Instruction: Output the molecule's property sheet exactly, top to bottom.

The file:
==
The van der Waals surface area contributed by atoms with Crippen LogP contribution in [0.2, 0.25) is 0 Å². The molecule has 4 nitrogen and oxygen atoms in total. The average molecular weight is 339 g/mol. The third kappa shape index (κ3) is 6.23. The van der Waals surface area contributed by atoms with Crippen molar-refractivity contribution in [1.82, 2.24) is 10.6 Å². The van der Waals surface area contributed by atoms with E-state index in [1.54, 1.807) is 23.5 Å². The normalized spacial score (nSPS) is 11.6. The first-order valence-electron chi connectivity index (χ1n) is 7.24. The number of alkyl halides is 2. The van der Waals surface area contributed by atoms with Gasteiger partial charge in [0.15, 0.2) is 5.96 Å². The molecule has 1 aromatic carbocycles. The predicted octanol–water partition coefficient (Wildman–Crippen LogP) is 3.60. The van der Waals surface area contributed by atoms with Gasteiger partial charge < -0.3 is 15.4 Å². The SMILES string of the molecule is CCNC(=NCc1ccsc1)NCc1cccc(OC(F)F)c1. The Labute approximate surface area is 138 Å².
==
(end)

The van der Waals surface area contributed by atoms with Crippen LogP contribution in [0.2, 0.25) is 0 Å². The molecule has 4 nitrogen and oxygen atoms in total. The average molecular weight is 339 g/mol. The third kappa shape index (κ3) is 6.23. The van der Waals surface area contributed by atoms with Crippen molar-refractivity contribution in [1.82, 2.24) is 10.6 Å². The van der Waals surface area contributed by atoms with E-state index in [1.54, 1.807) is 23.5 Å². The normalized spacial score (nSPS) is 11.6. The first-order valence-electron chi connectivity index (χ1n) is 7.24. The number of alkyl halides is 2. The van der Waals surface area contributed by atoms with Gasteiger partial charge in [0.15, 0.2) is 5.96 Å². The molecule has 1 aromatic carbocycles. The predicted octanol–water partition coefficient (Wildman–Crippen LogP) is 3.60. The van der Waals surface area contributed by atoms with Gasteiger partial charge < -0.3 is 15.4 Å². The SMILES string of the molecule is CCNC(=NCc1ccsc1)NCc1cccc(OC(F)F)c1. The Labute approximate surface area is 138 Å².